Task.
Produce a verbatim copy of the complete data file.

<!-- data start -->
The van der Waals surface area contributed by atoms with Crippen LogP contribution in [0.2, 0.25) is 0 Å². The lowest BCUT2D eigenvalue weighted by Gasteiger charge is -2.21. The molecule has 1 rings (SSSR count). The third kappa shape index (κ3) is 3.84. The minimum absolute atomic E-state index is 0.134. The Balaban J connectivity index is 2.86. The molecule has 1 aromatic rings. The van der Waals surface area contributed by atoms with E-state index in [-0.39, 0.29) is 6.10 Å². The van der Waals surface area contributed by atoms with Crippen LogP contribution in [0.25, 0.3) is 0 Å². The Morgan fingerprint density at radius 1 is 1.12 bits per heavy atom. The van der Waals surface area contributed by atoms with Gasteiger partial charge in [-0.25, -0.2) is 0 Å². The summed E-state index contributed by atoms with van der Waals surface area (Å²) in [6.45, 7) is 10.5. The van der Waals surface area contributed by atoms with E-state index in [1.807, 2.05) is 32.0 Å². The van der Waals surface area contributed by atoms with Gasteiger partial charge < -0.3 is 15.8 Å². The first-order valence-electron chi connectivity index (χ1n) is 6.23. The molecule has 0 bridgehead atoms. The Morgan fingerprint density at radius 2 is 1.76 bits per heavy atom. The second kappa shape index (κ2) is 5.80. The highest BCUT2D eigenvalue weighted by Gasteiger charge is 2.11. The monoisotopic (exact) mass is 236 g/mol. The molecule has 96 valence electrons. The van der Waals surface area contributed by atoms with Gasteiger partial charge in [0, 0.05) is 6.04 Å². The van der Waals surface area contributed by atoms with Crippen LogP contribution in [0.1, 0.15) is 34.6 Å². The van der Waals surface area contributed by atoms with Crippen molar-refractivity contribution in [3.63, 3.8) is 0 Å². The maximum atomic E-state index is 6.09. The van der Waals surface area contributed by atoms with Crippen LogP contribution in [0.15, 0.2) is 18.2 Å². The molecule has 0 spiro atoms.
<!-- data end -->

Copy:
The van der Waals surface area contributed by atoms with Crippen LogP contribution in [0.2, 0.25) is 0 Å². The lowest BCUT2D eigenvalue weighted by Gasteiger charge is -2.21. The molecule has 1 rings (SSSR count). The third kappa shape index (κ3) is 3.84. The minimum absolute atomic E-state index is 0.134. The Balaban J connectivity index is 2.86. The molecule has 1 aromatic rings. The van der Waals surface area contributed by atoms with E-state index in [-0.39, 0.29) is 6.10 Å². The van der Waals surface area contributed by atoms with Crippen LogP contribution in [0.25, 0.3) is 0 Å². The Morgan fingerprint density at radius 1 is 1.12 bits per heavy atom. The van der Waals surface area contributed by atoms with Gasteiger partial charge in [-0.25, -0.2) is 0 Å². The summed E-state index contributed by atoms with van der Waals surface area (Å²) in [6.45, 7) is 10.5. The van der Waals surface area contributed by atoms with E-state index in [1.807, 2.05) is 32.0 Å². The van der Waals surface area contributed by atoms with Gasteiger partial charge < -0.3 is 15.8 Å². The first-order valence-electron chi connectivity index (χ1n) is 6.23. The molecule has 0 bridgehead atoms. The Morgan fingerprint density at radius 2 is 1.76 bits per heavy atom. The second kappa shape index (κ2) is 5.80. The highest BCUT2D eigenvalue weighted by Gasteiger charge is 2.11. The monoisotopic (exact) mass is 236 g/mol. The molecule has 96 valence electrons. The van der Waals surface area contributed by atoms with Gasteiger partial charge in [0, 0.05) is 6.04 Å². The van der Waals surface area contributed by atoms with Crippen LogP contribution in [0.1, 0.15) is 34.6 Å². The van der Waals surface area contributed by atoms with Crippen molar-refractivity contribution in [3.63, 3.8) is 0 Å². The maximum atomic E-state index is 6.09. The van der Waals surface area contributed by atoms with Crippen LogP contribution in [0.15, 0.2) is 18.2 Å². The molecule has 0 spiro atoms.